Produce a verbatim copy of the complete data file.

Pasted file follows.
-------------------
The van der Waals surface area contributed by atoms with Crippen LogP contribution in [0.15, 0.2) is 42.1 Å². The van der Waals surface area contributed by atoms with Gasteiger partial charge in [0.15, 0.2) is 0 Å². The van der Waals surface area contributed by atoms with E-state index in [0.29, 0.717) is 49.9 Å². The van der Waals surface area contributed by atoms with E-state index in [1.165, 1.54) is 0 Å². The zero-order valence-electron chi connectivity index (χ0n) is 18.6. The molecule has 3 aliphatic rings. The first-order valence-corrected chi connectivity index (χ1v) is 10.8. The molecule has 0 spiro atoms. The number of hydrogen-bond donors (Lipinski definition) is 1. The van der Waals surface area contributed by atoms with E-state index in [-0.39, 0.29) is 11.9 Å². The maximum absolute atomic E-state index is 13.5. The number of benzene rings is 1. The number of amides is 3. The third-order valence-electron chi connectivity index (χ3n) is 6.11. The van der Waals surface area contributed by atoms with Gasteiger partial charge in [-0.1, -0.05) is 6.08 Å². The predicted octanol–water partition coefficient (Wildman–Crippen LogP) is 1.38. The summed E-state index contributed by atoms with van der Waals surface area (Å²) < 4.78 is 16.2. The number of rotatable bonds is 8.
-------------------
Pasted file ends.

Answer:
The van der Waals surface area contributed by atoms with Crippen LogP contribution in [0.15, 0.2) is 42.1 Å². The van der Waals surface area contributed by atoms with Gasteiger partial charge in [0.15, 0.2) is 0 Å². The van der Waals surface area contributed by atoms with E-state index in [0.29, 0.717) is 49.9 Å². The van der Waals surface area contributed by atoms with E-state index in [1.165, 1.54) is 0 Å². The zero-order valence-electron chi connectivity index (χ0n) is 18.6. The molecule has 3 aliphatic rings. The first-order valence-corrected chi connectivity index (χ1v) is 10.8. The molecule has 0 spiro atoms. The number of hydrogen-bond donors (Lipinski definition) is 1. The van der Waals surface area contributed by atoms with E-state index in [-0.39, 0.29) is 11.9 Å². The maximum absolute atomic E-state index is 13.5. The number of benzene rings is 1. The number of amides is 3. The third-order valence-electron chi connectivity index (χ3n) is 6.11. The van der Waals surface area contributed by atoms with Gasteiger partial charge in [-0.1, -0.05) is 6.08 Å². The predicted octanol–water partition coefficient (Wildman–Crippen LogP) is 1.38. The summed E-state index contributed by atoms with van der Waals surface area (Å²) < 4.78 is 16.2. The number of rotatable bonds is 8.